Priorities for ecological restoration in the Western Woodlands Way

Fuller, Richard A., Drielsma, Michael J., Watson, James E.M., Taylor, Robert, Sushinsky, Jessica, Smith, Jill and Possingham, Hugh P. (2009) Priorities for ecological restoration in the Western Woodlands Way Brisbane, Australia; Armidale, NSW, Australia: Spatial Ecology Laboratory, University of Queensland; GIS Research and Development Unit, New South Wales Department of Environment and Climate Change

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Author Fuller, Richard A.
Drielsma, Michael J.
Watson, James E.M.
Taylor, Robert
Sushinsky, Jessica
Smith, Jill
Possingham, Hugh P.
Title of report Priorities for ecological restoration in the Western Woodlands Way
Publication date 2009-01-01
Open Access Status File (Publisher version)
Publisher Spatial Ecology Laboratory, University of Queensland; GIS Research and Development Unit, New South Wales Department of Environment and Climate Change
Place of publication Brisbane, Australia; Armidale, NSW, Australia
Total pages 91
Language eng
Formatted abstract
The biodiversity of Australia is undergoing serious and ongoing declines, resulting principally
from loss and fragmentation of native vegetation through agricultural development. These
problems are especially critical in areas such as the New South Wales tablelands, where
clearance of native woodlands for agriculture has resulted in large population losses for many
native species.
 The Western Woodlands Way (WWW) is a large scale response to this, a vision shared by the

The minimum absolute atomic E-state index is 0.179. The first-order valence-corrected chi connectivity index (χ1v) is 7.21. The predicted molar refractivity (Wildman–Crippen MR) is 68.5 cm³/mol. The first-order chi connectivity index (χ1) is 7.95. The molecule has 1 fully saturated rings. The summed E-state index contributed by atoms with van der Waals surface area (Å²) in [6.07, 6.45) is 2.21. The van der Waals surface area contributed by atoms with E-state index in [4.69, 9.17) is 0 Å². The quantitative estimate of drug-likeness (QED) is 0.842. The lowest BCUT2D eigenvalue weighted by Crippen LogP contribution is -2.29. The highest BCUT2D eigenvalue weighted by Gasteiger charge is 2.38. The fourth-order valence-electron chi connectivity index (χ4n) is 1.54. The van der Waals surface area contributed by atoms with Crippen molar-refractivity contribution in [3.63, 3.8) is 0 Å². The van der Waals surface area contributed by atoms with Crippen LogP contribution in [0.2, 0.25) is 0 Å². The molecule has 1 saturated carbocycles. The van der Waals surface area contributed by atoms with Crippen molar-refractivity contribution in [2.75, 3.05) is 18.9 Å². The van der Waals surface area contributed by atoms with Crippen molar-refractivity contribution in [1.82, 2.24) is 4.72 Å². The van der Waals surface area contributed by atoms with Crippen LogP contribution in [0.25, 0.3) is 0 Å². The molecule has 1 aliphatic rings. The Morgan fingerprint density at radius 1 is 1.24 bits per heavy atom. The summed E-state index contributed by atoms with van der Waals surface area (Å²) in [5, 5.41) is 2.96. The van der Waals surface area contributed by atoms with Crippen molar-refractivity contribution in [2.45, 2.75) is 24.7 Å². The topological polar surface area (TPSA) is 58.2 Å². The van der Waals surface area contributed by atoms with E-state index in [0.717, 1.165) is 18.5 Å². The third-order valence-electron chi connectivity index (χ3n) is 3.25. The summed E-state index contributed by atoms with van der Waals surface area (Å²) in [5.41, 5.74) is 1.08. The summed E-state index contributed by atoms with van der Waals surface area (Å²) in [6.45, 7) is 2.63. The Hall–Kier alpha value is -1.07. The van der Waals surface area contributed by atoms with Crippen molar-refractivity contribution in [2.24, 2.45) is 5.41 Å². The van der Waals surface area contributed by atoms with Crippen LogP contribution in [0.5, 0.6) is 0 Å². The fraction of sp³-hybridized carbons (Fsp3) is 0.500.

community, individuals, groups, and governments, also aimed at mitigating climate change
threats likely to cause native animal and plant extinctions and impacts to water catchments and
supplies.
 This report develops the scientific basis for prioritizing ecological restoration activity that will
increase the extent of suitable habitat for woodland-dependent threatened species in the
region, as well as increasing the degree of connectivity across the landscape.
 A broad scale prioritization analysis reveals about 1400 properties that are key to fulfilling these
joint biodiversity and connectivity objectives, and explicitly maps where these priorities occur
within the WWW region. Funding in the region of $130 million is required to realize this
programme in full for active revegetation and about a tenth of this for applying strategic grazing.
 Through a fine-scale scenario analysis, we also identify the best strategy for allocating
restoration effort within a property boundary to maximize the degree of connection between a
particular property and its neighbours. Potential actions include strategic grazing, exclusion of
grazing, passive and active revegetation.
 The plans we present here are fully updatable as new information becomes available, and are
designed to incorporate social realities such as variation in stakeholder willingness to
participate, and spatial variation in costs of implementation. Iteration of the prioritizations we
have developed here will allow robust and coherent networks of restoration priorities to be
updated over time.
Additional Notes Report commissioned by the four Catchment Management Authorities of the Western Woodlands Way: Border Rivers / Gwydir, Central West, Lachlan, and Namoi.

Document type: Research Report
Collection: School of Earth and Environmental Sciences
 
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Created: Wed, 19 Apr 2017, 13:05:40 EST by James Watson on behalf of School of Earth and Environmental Sciences